Since taking over the company, Musk’s goal has been to learn enough to bring key technologies under Tesla’s control.
Elon Musk is hailed as an innovator and disruptor who went from knowing little about car building to running the world’s most valuable carmaker in 16 years.
However, his track record shows that he is more of a quick learner who forged alliances with companies that had the technology Tesla lacked, hired some of its most talented people, and then went beyond the limits that held back. most risk averse partners.
Now, Musk and his team are preparing to outline the next steps in Tesla’s journey to become a more self-sufficient company and less dependent on suppliers at its “Battery Day” event on September 22.
Musk has been sending signals for months that major advances in technology will be announced as part of Tesla’s efforts to produce low-cost, long-lasting batteries that could put its electric cars on a more equal footing with cheaper gasoline vehicles. .
New battery cell designs, chemistry and manufacturing processes are just some of the advances that would allow Tesla to reduce its reliance on its traditional battery partner, the Japanese group Panasonic, according to several people familiar with the situation.
“Elon doesn’t want any part of his business to depend on someone else,” said a former Tesla executive who requested anonymity. “And for better or for worse — sometimes for better, sometimes for worse — he thinks he can do it better, faster and cheaper.”
Tesla has battery manufacturing partnerships with Panasonic, South Korea’s LG Chem, and China’s Contemporary Amperex Technology Co Ltd (CATL), and it is foreseeable that these partnerships will continue.
But at the same time, Tesla is taking steps to control the production of cells – the building block of battery packs in electric vehicles – in highly automated factories, including one it is building near Berlin, Germany, and another in Fremont. , California, where the American company is hiring dozens of battery cell engineering and manufacturing experts.
“There has been no change in our relationship with Tesla,” Panasonic said in a statement provided by a company spokeswoman.
“Our relationship, both past and present, has been strong. Panasonic is not a supplier to Tesla; we are partners. There is no doubt that our association will continue to innovate and contribute to the improvement of society ”.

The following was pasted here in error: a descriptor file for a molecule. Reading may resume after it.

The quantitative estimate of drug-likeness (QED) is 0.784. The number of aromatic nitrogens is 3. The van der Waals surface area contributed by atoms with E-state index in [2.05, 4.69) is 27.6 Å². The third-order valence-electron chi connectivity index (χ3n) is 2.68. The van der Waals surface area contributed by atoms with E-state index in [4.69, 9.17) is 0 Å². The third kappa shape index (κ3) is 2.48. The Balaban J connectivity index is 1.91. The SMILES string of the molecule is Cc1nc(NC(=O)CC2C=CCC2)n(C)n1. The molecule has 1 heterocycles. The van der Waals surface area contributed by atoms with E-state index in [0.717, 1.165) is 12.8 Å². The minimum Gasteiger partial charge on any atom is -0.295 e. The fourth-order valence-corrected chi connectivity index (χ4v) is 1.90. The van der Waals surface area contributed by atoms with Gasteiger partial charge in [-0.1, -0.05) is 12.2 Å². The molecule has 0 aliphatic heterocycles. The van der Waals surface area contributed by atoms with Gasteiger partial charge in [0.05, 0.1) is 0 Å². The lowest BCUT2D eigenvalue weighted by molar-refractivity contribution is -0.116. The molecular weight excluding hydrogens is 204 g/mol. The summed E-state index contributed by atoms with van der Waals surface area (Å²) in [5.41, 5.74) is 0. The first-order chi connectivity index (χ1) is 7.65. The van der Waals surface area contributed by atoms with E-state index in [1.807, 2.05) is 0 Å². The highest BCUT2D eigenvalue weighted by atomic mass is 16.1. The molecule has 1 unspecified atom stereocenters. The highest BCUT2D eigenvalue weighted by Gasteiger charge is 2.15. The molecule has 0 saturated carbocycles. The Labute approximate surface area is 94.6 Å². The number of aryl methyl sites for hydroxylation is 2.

Tesla did not immediately respond to a request for comment.
Do it all
Since taking over the young company in 2004, Musk’s goal has been to learn enough – through alliances, acquisitions, and talent hiring – to bring key technologies under Tesla’s control, people familiar with the business said. company strategy.
These sources said the idea was to build a solid vertically integrated company, or a digital version of Ford Motor Co’s production system from the late 1920s.
“Elon thought he could improve everything the suppliers did – everything,” said former Tesla supply chain executive Tom Wessner, who is now head of Imprint Advisors, an industry consultancy. “I wanted to do it all.”
Batteries, which currently account for a large part of the cost of an electric car, are central to the Musk method. While some voices have argued for years against Tesla’s development of its own battery cells, Musk continues to pursue that goal.
“You tell him no and that will be when he will insist on doing it,” said a third former Tesla veteran.
The changes to battery design and chemistry and production processes that Tesla hopes to reveal next week are aimed at remaking numbers that have so far made electric cars more expensive than CO2-emitting combustion engine vehicles. .
Reuters reported in May that Tesla plans to reveal low-cost batteries designed to last a million miles. Tesla is also working to secure the direct supply of key battery materials, such as nickel, while developing cell chemicals that would no longer need expensive cobalt, as well as highly automated manufacturing processes to speed up production.